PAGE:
This was originally published on SILive.com.
STATEN ISLAND, N.Y. -- Ilona Schwartz called out for her loved ones, 74 years after they were killed.
Taken from her village in Hungary, her brother, Mendu, and her sister, Rose, were the only people of her nine-person family to survive the Holocaust.
“Anybody could bring back my family?” she asked. “It’s very shameful what they did to us.”
The injustices that happened during the Holocaust -- the persecutions of Jews, gypsies, homosexuals, political prisoners and others -- will never be reversed. But we can listen and learn from the stories of the survivors to try to prevent it from happening again.
I first met Ilona on March 20, 2018 in her Willowbrook home. After she saw her friend Shirley Gottesman’s story in the Staten Island Advance, she requested to be a part of the project. I interviewed her a few days later.
She spoke of her happy childhood with her six siblings, who frequently helped her parents, David and Gizella Weisz, with their fruit business in Zemplenagard, Hungary.
The day after Passover in April 1944, they were taken from their home and sent to the Satoraljaujhely ghetto, and later to Auschwitz. As soon as they arrived, the family was separated.
“My mother has a black dress and red and white polka dots in it,” she recalled. “And that’s in front of me how long I live. I see the dress.”
Her mother was looking back at her as they moved into separate lines. They didn’t know it would be the last time they saw each other. Three days later, she discovered that her mother was sent to the crematorium and was killed, along with her father, one of her brothers, two of her sisters and her sister’s children.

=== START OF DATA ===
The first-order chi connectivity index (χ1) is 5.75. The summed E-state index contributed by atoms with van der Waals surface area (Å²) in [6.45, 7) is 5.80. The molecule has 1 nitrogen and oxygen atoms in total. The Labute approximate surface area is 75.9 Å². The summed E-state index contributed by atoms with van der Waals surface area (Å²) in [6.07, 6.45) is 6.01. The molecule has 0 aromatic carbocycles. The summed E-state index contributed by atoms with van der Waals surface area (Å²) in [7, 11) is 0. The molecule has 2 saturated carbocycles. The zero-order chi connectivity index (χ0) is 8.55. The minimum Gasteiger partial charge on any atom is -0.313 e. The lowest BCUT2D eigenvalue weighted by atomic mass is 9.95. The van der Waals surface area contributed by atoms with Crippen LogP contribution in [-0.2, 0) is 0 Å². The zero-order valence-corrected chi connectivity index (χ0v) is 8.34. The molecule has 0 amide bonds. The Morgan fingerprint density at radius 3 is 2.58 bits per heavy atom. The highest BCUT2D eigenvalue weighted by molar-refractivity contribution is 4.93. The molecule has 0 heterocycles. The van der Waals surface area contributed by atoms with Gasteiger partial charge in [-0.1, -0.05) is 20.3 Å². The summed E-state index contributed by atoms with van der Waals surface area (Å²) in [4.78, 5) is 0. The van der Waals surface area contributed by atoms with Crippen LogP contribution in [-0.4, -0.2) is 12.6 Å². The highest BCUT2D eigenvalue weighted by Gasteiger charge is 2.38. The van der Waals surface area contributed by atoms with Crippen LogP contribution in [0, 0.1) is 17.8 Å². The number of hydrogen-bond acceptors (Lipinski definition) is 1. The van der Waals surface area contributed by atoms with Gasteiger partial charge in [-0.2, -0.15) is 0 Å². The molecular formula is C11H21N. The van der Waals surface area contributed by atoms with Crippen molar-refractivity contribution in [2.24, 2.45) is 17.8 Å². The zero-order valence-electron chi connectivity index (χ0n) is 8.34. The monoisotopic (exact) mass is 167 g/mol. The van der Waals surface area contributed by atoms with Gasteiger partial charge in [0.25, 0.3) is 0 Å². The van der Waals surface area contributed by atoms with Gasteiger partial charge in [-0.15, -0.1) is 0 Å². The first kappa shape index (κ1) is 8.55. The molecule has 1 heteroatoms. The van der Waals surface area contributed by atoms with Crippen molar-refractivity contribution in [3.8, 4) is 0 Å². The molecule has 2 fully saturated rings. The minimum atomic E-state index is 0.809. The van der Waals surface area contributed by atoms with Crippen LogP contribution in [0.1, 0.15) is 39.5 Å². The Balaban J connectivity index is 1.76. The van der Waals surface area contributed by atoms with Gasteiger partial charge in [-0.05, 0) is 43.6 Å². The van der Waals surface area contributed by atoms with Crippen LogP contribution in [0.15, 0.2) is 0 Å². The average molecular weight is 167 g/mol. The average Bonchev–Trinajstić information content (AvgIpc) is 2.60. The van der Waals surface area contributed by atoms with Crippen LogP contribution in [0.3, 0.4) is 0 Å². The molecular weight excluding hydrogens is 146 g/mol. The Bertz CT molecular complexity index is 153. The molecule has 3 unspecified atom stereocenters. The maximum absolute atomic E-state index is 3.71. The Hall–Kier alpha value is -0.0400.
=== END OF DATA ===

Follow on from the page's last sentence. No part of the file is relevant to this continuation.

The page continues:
“There wasn’t a day that we didn’t cry,” she remembered.
Six months after her arrival in Auschwitz, Schwartz was sent to sort out clothing for the Germans. As she opened up one of the packages, she couldn’t believe her eyes. It was her mother’s polka dotted dress.
You weren’t allowed to cry, she said, but she screamed, not even fearing for her life.
Shortly after, Schwartz was sent to Bergen-Belsen where she worked in the kitchen. She would frequently steal food for the other girls in her barrack.
She was liberated in April 1945, but her liberation memories are not as happy as one would expect.
She had no parents and no home.
Schwartz stayed in Bergen-Belsen, which became a Displaced Persons Camp, for six months after liberation until she learned that two of her brothers were alive. As she was traveling back home to see them, her brother, Yossi, died.
In April 1946, Schwartz married her husband, Peter Schwartz. They had one daughter, Eva, who died of pancreatic cancer in 2013. Schwartz never fully recovered from the loss of her daughter, she said, often reverting back to speaking in Hungarian.
Schwartz sadly passed away in December 2018, at the age of 94, but her story lives on. She is survived by her three grandchildren and eight great-grandchildren.